On November 2, the College of Health and Human Services will host the 2016 Community Heroes Awards to recognize the unsung heroes in our community whose actions, thoughts and words have had a transformative impact in our region. For the rest of the month, we will be highlighting our  nine honorees in our Community Heroes Series.


drakecarolynName: Dr. Carolyn Drake

Occupation: CEO/President of Health Education Alliance

Nominated by: School of Nursing and the Central California Center for Excellence in Nursing

Personal hero: “All of the good nurses, who possess strong leadership skills”

“Lift as we climb” is the motto Dr. Carolyn Drake stands by in her personal and professional life. She says that one cannot succeed without a group as a whole lending support along the way.

It is that positive attitude that has led to a very successful and inspiring 42-year career for Drake, who just three years ago retired from Fresno City College as the Dean of Instruction for the Health Sciences Division. Her nursing career, which spans both the public health and educational fields, is full of many accomplishments, as Drake set the tone for being a celebrated pioneer.

She is credited with forming the Central Valley Black Nurses Association in the early 70s, starting out with just six members. After seeing how underrepresented black nurses were throughout the Valley and the country, Drake wanted to make an impact for future nursing students of color going into the profession.

Today, the association, which is focused on recruitment and retention of black nurses, has nearly tripled its membership and has now become a member of the National Black Nurses Association.

Her path as a humble leader began when she was just a young girl growing up in Orrville, Ohio, a small town of 7,000. Drake watched nurses on television shows, and knew that was the career she wanted to pursue in the future. After overcoming much adversity, Drake became one of the first black woman to be a nurse’s aide in the 1960 in Orrville, Ohio.

After attending the Akron City Hospital School of Nursing, she went on to receive her bachelor’s and master’s degrees in Nursing from Fresno State.

Her early nursing career included health education, as a public health nurse, working primarily with teen moms in high school, conducting maternity and parenting classes. She also began her teaching career at Fresno City College in 1978, as an instructor for the Registered Nursing Program.

“When I was a nursing instructor, I just wanted everyone to be good,” Drake said. “My philosophy is that the student will rise to the expectation of the instructor and they always do. Being a good instructor is what I owed to the community. I also taught my students to treat patients like a beloved family member – to be caring, compassionate and knowledgeable. Those are attributes I encouraged.”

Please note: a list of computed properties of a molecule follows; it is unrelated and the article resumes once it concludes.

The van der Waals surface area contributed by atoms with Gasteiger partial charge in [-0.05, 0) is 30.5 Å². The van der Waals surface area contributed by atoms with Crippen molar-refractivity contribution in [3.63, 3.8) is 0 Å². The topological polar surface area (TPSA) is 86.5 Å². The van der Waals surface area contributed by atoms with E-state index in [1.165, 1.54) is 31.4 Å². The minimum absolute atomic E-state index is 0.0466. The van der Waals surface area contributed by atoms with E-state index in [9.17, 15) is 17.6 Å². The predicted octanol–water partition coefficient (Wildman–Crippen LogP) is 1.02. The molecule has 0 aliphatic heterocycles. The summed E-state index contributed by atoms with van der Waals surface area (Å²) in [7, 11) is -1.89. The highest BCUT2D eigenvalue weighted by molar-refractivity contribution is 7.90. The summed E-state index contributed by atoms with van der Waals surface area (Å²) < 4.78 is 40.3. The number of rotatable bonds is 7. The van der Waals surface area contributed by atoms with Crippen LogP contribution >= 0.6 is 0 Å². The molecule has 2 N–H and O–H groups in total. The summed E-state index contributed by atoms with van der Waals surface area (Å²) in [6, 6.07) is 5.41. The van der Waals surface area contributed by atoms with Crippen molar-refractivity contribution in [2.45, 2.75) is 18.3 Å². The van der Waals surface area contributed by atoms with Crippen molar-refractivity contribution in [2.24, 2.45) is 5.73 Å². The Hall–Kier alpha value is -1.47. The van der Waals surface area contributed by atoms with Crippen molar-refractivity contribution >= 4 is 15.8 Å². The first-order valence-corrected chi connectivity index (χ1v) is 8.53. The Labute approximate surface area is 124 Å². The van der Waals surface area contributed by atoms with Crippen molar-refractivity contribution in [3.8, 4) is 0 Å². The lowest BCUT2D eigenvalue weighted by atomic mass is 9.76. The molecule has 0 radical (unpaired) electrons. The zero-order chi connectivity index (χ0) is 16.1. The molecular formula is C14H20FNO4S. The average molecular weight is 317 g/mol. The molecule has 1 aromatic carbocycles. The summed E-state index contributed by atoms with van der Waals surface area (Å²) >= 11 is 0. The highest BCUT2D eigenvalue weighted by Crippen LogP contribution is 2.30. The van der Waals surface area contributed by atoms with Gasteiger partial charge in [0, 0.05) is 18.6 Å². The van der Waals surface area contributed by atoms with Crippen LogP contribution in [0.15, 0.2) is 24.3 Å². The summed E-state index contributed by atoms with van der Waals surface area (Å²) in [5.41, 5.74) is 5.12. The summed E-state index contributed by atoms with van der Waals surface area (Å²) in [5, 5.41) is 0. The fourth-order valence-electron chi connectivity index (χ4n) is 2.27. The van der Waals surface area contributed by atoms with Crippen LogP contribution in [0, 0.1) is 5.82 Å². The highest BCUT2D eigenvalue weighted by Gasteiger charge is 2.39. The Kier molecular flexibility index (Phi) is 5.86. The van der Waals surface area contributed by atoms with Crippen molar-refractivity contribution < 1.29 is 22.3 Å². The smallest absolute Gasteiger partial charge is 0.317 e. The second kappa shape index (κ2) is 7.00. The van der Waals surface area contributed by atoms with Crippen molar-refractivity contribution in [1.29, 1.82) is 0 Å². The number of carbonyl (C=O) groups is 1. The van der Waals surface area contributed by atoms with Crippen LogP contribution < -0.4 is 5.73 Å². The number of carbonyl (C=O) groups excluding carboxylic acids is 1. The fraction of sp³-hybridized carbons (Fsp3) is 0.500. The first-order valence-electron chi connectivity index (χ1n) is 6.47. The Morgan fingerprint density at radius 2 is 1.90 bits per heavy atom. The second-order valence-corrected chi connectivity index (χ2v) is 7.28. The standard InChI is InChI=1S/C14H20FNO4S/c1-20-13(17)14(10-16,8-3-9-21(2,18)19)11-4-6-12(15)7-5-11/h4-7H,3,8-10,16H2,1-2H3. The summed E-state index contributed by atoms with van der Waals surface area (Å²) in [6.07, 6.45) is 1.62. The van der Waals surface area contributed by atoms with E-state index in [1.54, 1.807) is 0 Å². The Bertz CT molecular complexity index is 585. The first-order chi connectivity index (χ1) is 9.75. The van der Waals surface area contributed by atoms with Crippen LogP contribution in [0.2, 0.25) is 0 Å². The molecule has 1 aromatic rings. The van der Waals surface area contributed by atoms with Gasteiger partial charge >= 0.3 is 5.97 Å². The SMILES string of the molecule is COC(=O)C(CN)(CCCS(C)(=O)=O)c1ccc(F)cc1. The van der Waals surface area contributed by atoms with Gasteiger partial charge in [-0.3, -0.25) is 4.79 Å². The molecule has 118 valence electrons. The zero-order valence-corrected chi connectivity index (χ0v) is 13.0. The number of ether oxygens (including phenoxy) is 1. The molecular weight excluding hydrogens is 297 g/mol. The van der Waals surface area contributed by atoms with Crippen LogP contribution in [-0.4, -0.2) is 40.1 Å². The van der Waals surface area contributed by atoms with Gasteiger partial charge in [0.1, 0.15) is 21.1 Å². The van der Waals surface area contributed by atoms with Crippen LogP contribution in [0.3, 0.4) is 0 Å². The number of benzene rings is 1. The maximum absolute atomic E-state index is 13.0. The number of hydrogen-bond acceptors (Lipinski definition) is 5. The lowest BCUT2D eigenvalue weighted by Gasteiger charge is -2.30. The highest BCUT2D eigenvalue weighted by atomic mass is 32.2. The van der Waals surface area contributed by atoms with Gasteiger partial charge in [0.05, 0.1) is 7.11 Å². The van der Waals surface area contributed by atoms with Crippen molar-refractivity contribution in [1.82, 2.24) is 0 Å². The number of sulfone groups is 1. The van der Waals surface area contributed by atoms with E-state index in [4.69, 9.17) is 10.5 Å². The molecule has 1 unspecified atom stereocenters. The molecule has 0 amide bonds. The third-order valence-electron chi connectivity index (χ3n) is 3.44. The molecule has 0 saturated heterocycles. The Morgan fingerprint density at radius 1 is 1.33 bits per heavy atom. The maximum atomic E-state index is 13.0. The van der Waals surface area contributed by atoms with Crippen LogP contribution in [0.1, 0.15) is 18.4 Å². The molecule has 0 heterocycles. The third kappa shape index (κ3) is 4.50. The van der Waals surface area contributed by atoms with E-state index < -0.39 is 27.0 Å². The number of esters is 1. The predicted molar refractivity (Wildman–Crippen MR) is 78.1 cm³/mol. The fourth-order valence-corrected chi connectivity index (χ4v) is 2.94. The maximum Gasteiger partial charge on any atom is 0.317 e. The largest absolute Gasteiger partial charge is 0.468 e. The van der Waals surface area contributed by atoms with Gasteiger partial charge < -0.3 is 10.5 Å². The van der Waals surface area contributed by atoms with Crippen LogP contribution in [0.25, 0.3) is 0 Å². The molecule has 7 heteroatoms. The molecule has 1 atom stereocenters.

Later, Drake decided she wanted to expand her professional horizons, with the end goal of becoming a nursing director in order to influence not just students, but the profession as a whole. This led to her completing her doctorate in Organizational Leadership from the University of Southern California.

In 1994, she became the Associate Dean of Instruction for the College of Health Sciences and also the Director of Nursing at Fresno City College and would later become the Dean in 2006.

One of her primary goals while leading the nursing program was to expand the number of minority nursing students enrolled in the program – and she did just that. In fact, the program was recognized for having the largest number of Hispanic students and male students in California. With the expanding program, more nursing students were accepted into the program – eventually making it the largest nursing program west of the Mississippi. This is a feat Drake is most proud of.

“A nursing career is the pathway into the middle class for all students, but especially for the non-traditional students who are often the first in their family to enter college,” Drake said. “They are not only fulfilling a need in the nursing profession, they are also helping the economics of their communities and ensuring the future of their children.”

Drake has received numerous accolades throughout her career, including receiving the Rosa Parks Award from Fresno State for her leadership and contributions, an NAACP Image Award, as well as being recognized as a top 10 professional women of the year and a recipient of the American Coalition of Nurse Leaders for Recruitment/Retention/Outreach for the Paradigm Program, among many others.

Although retired, she keeps a pulse on the nursing community through her work as a board member at Saint Agnes Medical Center and as CEO/President of Health Education Alliance, a health consultant group.


The 2016 Community Heroes Awards, which celebrates heroes from each of the seven academic departments, as well as centers and institutes within our college, will be held on November 2, 2016 at Fresno State. For more information on the event, contact Sandra Daily at 559.278.3603 or sandrada@csufresno.edu or click here.